Part of what makes TDR unique, Talia explained, is the time it puts into data mining for its clients. The technologically advanced database her matchmakers work from includes details about past dates and even facial recognition. TDR interviews both the client and the match after a first date to learn what went right as well as what might have gone wrong.
“The typical dating websites don’t even know if the date happened,” Talia said. “And they certainly don’t know what happened after.”
Facial recognition helps TDR find matches based on what visual “type” clients seem to gravitate toward. Talia explained that often clients describe the perfect man, but when TDR analyzes the client’s exes, they don’t fit that ideal description and instead share a similar type of facial structure. With its propriety facial recognition technology, TDR can make matches clients are intrinsically drawn to physically beyond the larger, more relevant factors for compatibility.
Overall more women use TDR, on average, and some cities, like San Francisco, have a more even gender split. Client ages vary, too, but Talia said the majority are in their 30s and turn to TDR because their busy work schedule keeps them from devoting much time to dating.
There are two lengths of contracts for TDR clients, three and six months. You can also be added to the TDR database for free, but you will only be considered a match for contract clients (which means you won’t receive any matchmaking for yourself). You can even transfer your dating profile into their database from partnered sites like Match and OKCupid.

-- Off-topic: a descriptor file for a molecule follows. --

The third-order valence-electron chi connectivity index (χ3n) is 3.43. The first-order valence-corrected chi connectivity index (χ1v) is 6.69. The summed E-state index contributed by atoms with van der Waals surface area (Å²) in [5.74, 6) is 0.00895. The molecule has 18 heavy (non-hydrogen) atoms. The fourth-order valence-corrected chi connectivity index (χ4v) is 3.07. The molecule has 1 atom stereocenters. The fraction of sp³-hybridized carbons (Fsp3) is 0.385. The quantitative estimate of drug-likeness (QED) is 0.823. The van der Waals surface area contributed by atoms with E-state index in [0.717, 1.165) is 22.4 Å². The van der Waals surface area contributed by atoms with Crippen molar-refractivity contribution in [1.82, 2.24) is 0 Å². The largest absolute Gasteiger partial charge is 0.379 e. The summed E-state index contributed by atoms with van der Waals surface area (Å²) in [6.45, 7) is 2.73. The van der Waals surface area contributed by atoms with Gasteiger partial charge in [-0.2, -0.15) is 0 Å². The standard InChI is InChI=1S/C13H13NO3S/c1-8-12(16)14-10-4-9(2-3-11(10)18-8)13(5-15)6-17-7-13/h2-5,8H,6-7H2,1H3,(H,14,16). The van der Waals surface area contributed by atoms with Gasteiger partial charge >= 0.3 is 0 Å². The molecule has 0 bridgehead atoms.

Clients are first interviewed by a matchmaker on everything from the relationship they have with their parents to their aspirations and temperament. Clients can also submit images of exes for facial profiling to aid in the matching process. TDR matchmakers then spend time culling prospective singles from the shared company database and personally interview those who make the cut before suggesting a date for the client.
“A lot of our success stories end up with one of their last matches,” Talia explained of the thorough service contract clients receive. Her matchmakers are constantly iterating to find the next match throughout the contract based on post-date feedback. “I think the feedback is the best part of the entire service.”
If dates seem to go awry too often, TDR will actually go to events or bars as a wingman with clients to help coach them.
In addition to the digital profiles in the database, matchmakers find prospective singles for their clients by hosting events in the seven cities TDR supports — Los Angeles, New York, Chicago, Washington, D.C., Boston, San Francisco, and now Philadelphia. Local singles and TDR clients get the chance to mingle at events like a 50-person wine tasting and a 1,000-strong themed party.
Remembering back to high school — before commitment was ‘til death, before there was that one horrible date with an “actor,” before we closed ourselves to a wide range of people to consider dating — we just wanted someone who we could spend an entire day with and want to do it all again tomorrow.
By analyzing dating history and narrowing down what is truly needed for happiness in a relationship, TDR matchmakers help clients find love they might have previously passed up.
Talia wants to make sure more people have access to TDR, so this year she plans to focus on expanding her company’s reach by hiring more matchmakers for the seven cities TDR currently operates in.
Next year, she wants to add more cities to the TDR rolodex, and her strategic partnerships with companies like Match and OKCupid will help provide the client base needed to hit the ground running in new locations.
While Talia’s team consists of matchmakers with varied, impressive backgrounds, they all have one big thing in common: “At the end of the day, it comes down to soft skills.” What makes her matchmakers special is their ability to listen and dissect clients within the same conversation. Matchmakers have to be able to hear what the client says, but also ask the questions that will get at the heart of what the client really needs — to feel loved.